"My work was in response to the site being the origin of clay and ceramics...and also to the history of the site as a mill on the river, and as one of Toronto's early breweries run by the Helliwell family. So, in response, my work - titled "Helliwell's" - is the main installation. The salvaged and rough hewn timber beer garten is made up of about 16, 12-foot-long beer garden style picnic tables, with 20 inch table tops so everyone's faces are closer together, and beer is served in ceramic steins made by yours truly, over the winter in Montreal," says Baldwin, adding the ceramic steins have charm. “The ceramics are quite thick and hence keep the beer super cold, and each one is different, as they are all very novice [in their design] - I am not really a potter.”

Sean Martindale is also an artist previously featured on with former dandy cover artist Pascale Paquette: They painted a Wile. E. Coyote-style "bike lane tunnel" and called it the "Wile. E. Ford bike lane mural" as part of an exhibit with the AGO.

He has text-based works in the Eco-Art-Fest, including “Like a bridge' – pictured below – which was made entirely of reclaimed string and is a nod to the song, Bridge Over Troubled Water.

But, possibly my favourite of the day was Penelope Stewart’s empty bell jar in the forest. It soothed the eye and upset the mind. The logistics of mounting such a large two-side piece in the woods is also impressive.

These photos don't really do it justice. You can see a better photo and description of her work here.


Floating, ephemeral-feeling, mirrored houses in the Oxbow River, by John Dickson.

And the somewhat creepy, "Histories" by Sean Martindale, below, is a text-based landscape installation using three-dimensional letters created out of compacted soil and buried bricks covered in grass and local vegetation that recall a burial mound, yet the viewer isn't sure if these particular histories are being buried or uncovered.

No.9 Executive Director Andrew Davies says they plan on returning again next year, but there's still lots of time to enjoy this eco-art and discover the Don ravine system this year: “The No.9 Eco-Art-Fest is a must-see interactive outdoor festival this summer, with the range of offerings for people of all ages – everyone who comes out will have fun and leave feeling fulfilled.”

Festival hours on Wednesdays, Thursdays and Sundays are 11 a.m. to 8 p.m.; Fridays and Saturdays, 11 a.m. to 11 p.m. It runs until September 21.

There is no cost for general admission to the festival however there is a minimal fee to attend the educational programming and FREE live music being offered Saturday evenings.

No.9 is an arts orga­ni­zation that uses art and design to bring awareness to envi­ron­mental concerns.

Todmorden house.

Todmorden Mills Heritage Site is a complex of historic buildings, which were once part of the small industrial community of Todmorden.

Today the site consists of two historic millers' homes dating from the early 19th century, the brewery building (above) and the recently renovated Papermill Theatre and Gallery (at the entrance to the site). Adjoining the site is a 9.2 hectare wildflower preserve with walking trails.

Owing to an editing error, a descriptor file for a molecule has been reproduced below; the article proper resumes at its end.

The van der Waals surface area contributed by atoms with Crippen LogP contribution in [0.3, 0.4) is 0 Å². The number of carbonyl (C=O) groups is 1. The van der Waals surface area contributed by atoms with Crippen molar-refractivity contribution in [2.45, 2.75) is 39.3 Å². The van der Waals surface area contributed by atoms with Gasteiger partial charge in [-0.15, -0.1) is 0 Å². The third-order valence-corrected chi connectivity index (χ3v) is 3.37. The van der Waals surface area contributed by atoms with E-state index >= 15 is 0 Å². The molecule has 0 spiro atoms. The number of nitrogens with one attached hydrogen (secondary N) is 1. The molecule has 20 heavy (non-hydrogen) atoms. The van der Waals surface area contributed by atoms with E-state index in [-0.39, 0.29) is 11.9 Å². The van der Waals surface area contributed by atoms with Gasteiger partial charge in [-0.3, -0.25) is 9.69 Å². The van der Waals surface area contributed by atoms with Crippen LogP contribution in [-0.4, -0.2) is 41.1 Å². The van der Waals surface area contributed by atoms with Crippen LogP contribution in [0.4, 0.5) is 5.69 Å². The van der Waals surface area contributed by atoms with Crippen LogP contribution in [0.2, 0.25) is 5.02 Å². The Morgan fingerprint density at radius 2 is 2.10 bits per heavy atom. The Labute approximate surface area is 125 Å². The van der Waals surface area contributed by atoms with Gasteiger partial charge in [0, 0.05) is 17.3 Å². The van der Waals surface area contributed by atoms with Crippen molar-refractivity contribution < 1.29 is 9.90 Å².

Green and lush with lots of flora and fauna (and so many frogs!) the Don Valley is an escape from the city right in the middle of it.

Getting there: If you are coming from the south, the Lower Don trail is lovely, but if you are coming from the east or north you will have to come in via Pottery Road no matter how you slice it. The sharrows on Pottery Road are a farce. The hill is steep (make sure your brakes work well) and curvy (poor sight lines) and, as many dandy readers will already know, some drivers can be very impatient if there is a cyclist in front of them on a "fast"-moving road -- even on a sunny Sunday afternoon!

Many cyclists (and all pedestrians) use the paved path separated by a cement ‘jersey’ barrier on the east side of the curvy road, which you can see below. Walk your bike on that path if pedestrians are present.

If you are coming from the west side of downtown Toronto you can bike across the Wellesley bike lane and dip down to use the River Street connection to the Lower Don trail. Note: it’s a helluva hill back up. Thankfully, the stairs have a trough.


The hill at Riverdale Park, below, will give your gams a good workout when you are ascending back to city streets.


NOTE: There's a new entrance to the Don trail system on Eastern Avenue.  It's fantastic to have new entrances to the trail and this one will be well used once the Pan Am Village is completed next year.

Click here for more info:!

Related on the dandyBLOG:

Biking in Welland County

Dean Baldwin's "Useless Locks"

Wile E. Coyote bike lane mural

Pascal Paquette cover artist for the youth and employment issue

Bike Spotting on Adelaide: Does this bike lane need bollards?

Old and Pretty: Vintage Bike Show

Biking to the Brickworks